Ireland’s Brexit backstop gamble may not be a wise bet

Very large obstacles in the way of either acceptance of the backstop or cancelling Brexit

As the clock ticks down towards Brexit day in March and with political chaos still reigning in London, politicians in Dublin are becoming understandably nervous.

On one level, Ireland has enjoyed perhaps its greatest ever diplomatic success: the entire EU has placed its negotiating weight on the line to ensure that Brexit does not result in a hardening of the Irish border.

However, on the other hand the backstop that the EU pressured Theresa May to accept has provoked so far insurmountable opposition in the House of Commons thus increasing the chances of the UK crashing out of the EU with no deal.

As an Irish diplomat was quoted as telling the Bloomberg news agency, "this will either be an incredible diplomatic triumph or a strategic mistake".


With the possibility of a hard economic border, economic chaos and poisoning of UK-Irish relations as results of Ireland’s backstop gamble backfiring, it is worth thinking about what needs to happen if this gamble is to come off.

The fundamental premise of the Irish Government’s approach has been that the British authorities will either swallow the backstop or cancel Brexit altogether to avoid the chaos of a no-deal Brexit.


At the moment, it seems that the British parliament will not swallow the backstop. The House of Commons is divided into a large number of factions, from hardcore Brexiters who want a no-deal exit to hardcore remainers. The preferred outcome of any one faction triggers the combined opposition of all of the others.

This means that the current Withdrawal Agreement is currently miles off securing majority support. There will have to be a game-changing development at Westminster for the current agreement to get through. If there is no agreement between the UK and EU then, under EU law, a no-deal Brexit happens automatically in March. It is possible that Ms May will run down the clock and, faced with a choice between her agreement and no deal, MPs reluctantly vote it through - but relying on that happening is very risky proposition.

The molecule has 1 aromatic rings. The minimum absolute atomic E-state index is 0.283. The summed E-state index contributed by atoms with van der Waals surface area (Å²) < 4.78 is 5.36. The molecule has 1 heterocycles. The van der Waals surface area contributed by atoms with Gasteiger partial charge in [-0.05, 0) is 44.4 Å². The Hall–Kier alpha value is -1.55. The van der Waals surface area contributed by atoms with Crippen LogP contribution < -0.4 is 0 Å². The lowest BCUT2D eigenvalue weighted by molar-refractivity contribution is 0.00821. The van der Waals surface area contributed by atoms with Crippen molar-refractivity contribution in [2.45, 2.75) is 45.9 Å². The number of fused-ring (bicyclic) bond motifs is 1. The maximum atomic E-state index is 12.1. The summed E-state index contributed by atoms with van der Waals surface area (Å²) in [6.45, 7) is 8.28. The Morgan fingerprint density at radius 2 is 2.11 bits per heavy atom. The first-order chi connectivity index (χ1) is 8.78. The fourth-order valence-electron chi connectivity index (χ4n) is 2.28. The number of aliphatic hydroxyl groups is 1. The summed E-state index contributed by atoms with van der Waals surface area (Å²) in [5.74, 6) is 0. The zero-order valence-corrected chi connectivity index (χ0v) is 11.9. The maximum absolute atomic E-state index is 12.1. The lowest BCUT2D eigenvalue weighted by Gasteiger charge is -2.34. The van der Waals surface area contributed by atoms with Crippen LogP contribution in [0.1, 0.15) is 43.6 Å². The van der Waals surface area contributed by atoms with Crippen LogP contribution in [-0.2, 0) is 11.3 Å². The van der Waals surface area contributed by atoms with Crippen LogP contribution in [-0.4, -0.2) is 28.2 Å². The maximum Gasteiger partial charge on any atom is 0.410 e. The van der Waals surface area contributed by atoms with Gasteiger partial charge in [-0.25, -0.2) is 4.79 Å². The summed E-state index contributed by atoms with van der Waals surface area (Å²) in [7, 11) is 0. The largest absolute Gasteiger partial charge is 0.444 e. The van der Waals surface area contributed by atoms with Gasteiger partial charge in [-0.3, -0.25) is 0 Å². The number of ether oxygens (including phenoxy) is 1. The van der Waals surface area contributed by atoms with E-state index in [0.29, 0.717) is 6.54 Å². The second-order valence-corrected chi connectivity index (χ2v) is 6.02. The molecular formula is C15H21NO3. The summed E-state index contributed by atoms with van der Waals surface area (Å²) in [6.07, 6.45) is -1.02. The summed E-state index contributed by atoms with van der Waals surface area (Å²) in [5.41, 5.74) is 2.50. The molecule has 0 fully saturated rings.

The UK can only validly revoke its notification of its intention to leave if it has definitively decided to stay in the EU

The Irish Government’s approach could also result in triumph if the unattractive nature of a Brexit constrained by the backstop (the backstop leaves the UK constrained to follow EU laws in many areas without having a vote on those laws) causes the UK to abandon Brexit altogether.

This hope received a boost from the European Court of Justice ruling that held the UK was entitled to revoke its triggering of Article 50 and remain an EU member without the permission of the other member states.

Many prominent figures such as John Major have suggested that this ruling means the UK should cancel its notification of its intention to leave in order to gain time for reflection and debate. However, this is not legally possible.

The ruling of the court made it clear that any revocation of intention to leave has to be unequivocal and definitive. In other words, the UK can only validly revoke its notification of its intention to leave if it has definitively decided to stay in the EU. It cannot revoke in order to pause the process.

Time is running short to take such a momentous decision. While legally the British parliament could take the decision to overrule the Brexit referendum result, politically, abandoning Brexit would need another referendum.

Just because almost no one wants a no deal Brexit, does not mean that it will not come about

A referendum cannot be organized and completed before the end of March. This means that, under Article 50 the UK would need the unanimous permission of the 27 Member States to postpone the day on which Brexit takes effect in order to allow a referendum to take place.

Sucking up

Most Member State governments are tired of the Brexit process which they see as sucking up time and energy that could better be used to address the serious problems facing the EU.

It is not clear that all states would agree to extend time unless they were assured that the UK government would be recommending a remain vote. A Conservative Prime Minister to endorsing remain in a future referendum seems, at the moment, a remote prospect. Furthermore, there is no guarantee that remain would win a second referendum. The polls have not shifted very much since 2016.

In short, the current approach of the Irish Government may come off but it may not. There are very large political and legal obstacles in the way of either desired outcome (acceptance of the backstop or cancelling Brexit).

Just because almost no one wants a no deal Brexit, does not mean that it will not come about. Almost no one wanted a World War in 1914 but the parties ended up taking a series of individual decisions that ultimately led to a conflagration that was in no one’s interests. The Irish Government has bet heavily on the idea that the UK will not self harm. Looking at the chaos in London, that may not have been a wise bet.

Ronan McCrea is Professor of Constitutional and European Law at University College London